What would make someone choose between British and Irish nationality? There is a consensus that rows over the Irish border have brought a referendum on unification much closer. But there is almost no discussion of what issues might determine how people in Northern Ireland vote in such a referendum.
You might object that “issues” are beside the point. Nationality, you might argue, is not determined by tax rates or education policy but by history and culture, poetry and memory, blood and speech. The reason that support for a united Ireland has grown north of the border over the past century, you might go on, is not that the Irish Republic has been outperforming the United Kingdom, but that the birthrate among Catholics, who generally identify as Irish, has been higher than among Protestants, who generally identify as British. As that bombastic loyalist clergyman, Ian Paisley, once put it: “The secret weapon of the Roman Catholic is the perambulator,” i.e., the baby carriage.
But that is not the whole picture. If people voted purely along confessional lines, there might very well already be a majority for a 32-county Irish republic. In 1921, when Northern Ireland was founded, Protestants outnumbered Catholics 2-1. The last published census data, from 2011, showed the two populations almost the same size. The 2021 census, which will be published next year, may show the first Catholic majority.
Despite that demographic shift, opinion polls continue to back the status quo. The most recent major poll of Northern Irish voters, carried out in October, showed support for U.K. membership at 59%, versus 30% for a united Ireland. A significant minority of Ulster Catholics would vote to stay in the United Kingdom. Some of their reasons are practical: recognition that Britain’s vaccination program was better than Ireland’s, fears about jobs or pensions, doubts about whether Dublin would subsidize the province to the same degree that London does. But these things would count for nothing if they did not also feel that they could freely express their Irish identity within the U.K.
And it is here, it seems to me, that unionism (the wish to remain British) has an unremarked edge over nationalism (the desire to join Ireland). Whereas unionism assumes that you can be both British and Irish — indeed, unionism might be said to have begun as the idea that to be Irish was also to be British — there is no version of Irish nationalism that is not based on a rejection of Britishness.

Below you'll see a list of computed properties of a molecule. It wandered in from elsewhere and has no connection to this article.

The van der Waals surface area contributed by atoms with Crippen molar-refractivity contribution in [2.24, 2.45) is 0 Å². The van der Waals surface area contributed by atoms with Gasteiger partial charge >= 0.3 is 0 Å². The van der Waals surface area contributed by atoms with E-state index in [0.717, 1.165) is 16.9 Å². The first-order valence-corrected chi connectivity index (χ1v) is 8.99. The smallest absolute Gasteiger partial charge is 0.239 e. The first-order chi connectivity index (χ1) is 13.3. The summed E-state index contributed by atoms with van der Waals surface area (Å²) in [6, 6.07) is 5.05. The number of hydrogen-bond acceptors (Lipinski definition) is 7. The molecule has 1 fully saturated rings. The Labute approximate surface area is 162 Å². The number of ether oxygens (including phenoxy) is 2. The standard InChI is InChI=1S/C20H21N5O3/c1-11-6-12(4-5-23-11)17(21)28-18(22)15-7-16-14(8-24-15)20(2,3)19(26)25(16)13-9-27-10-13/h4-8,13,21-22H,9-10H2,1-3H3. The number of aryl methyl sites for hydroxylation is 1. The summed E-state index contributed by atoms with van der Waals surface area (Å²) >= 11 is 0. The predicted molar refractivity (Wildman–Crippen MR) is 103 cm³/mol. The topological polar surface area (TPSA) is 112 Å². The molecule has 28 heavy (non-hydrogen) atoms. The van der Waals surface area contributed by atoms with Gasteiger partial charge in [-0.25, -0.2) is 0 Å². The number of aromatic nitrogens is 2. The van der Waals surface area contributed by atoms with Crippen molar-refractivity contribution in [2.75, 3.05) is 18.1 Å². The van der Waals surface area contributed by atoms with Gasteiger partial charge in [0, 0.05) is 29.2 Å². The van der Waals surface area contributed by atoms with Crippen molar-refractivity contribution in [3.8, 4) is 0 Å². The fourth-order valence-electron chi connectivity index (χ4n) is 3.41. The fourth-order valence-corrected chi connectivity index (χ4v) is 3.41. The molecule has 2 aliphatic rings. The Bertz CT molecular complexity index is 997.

This matters because Northern Ireland cannot be incorporated into either of its neighboring states without disappointing a big chunk of its population. The British government has always recognized that challenge. Hence its support for power-sharing, its readiness to let people in Northern Ireland take Irish passports and proclaim Irish nationality, and its willingness to let Irish nationals within Great Britain vote, claim social security, and exercise other rights as full citizens. Because so many British (including this author) have Irish family links, Ireland will never be seen simply as a foreign state in the way that, say, Finland is.
Oddly, though, the reverse does not apply. Every time Ireland has had to choose, it has emphasized its distance from Britain rather than trying to appeal to Northern Unionists. It was Eamon de Valera’s provisional government that insisted on putting up a border, complete with customs posts, precisely a hundred years ago, much to the regret of London, the preference of which, once the break became inevitable, was for an all-Ireland state loosely associated with Great Britain.
Had successive Irish governments wanted to woo the million-odd people on the island who identified as British, they might not have cut their remaining symbolic links with Britain in 1937, or remained neutral in the Second World War, or walked out of the Commonwealth in 1949, or promoted Irish as the national language.
Each time, they chose to diverge rather than to accommodate the people they aspired to rule. In doing so, they may well have been accurately reflecting their own voters’ wishes. A poll in the Republic last month showed that, while people would vote for a united Ireland by 60% to 25%, it was a very different picture if such unity was conditional on higher taxes (41% in favor, 43% against), altering the flag (27% in favor, 59% against), or rejoining the Commonwealth (23% in favor, 58% against).
All these are legitimate choices. Ireland is under no obligation to seek to accommodate the British identity of the population it aspires to incorporate. But it should not surprise anyone when that population prefers to stay as it is, which is why, a hundred years on, Northern Ireland isn’t going anywhere.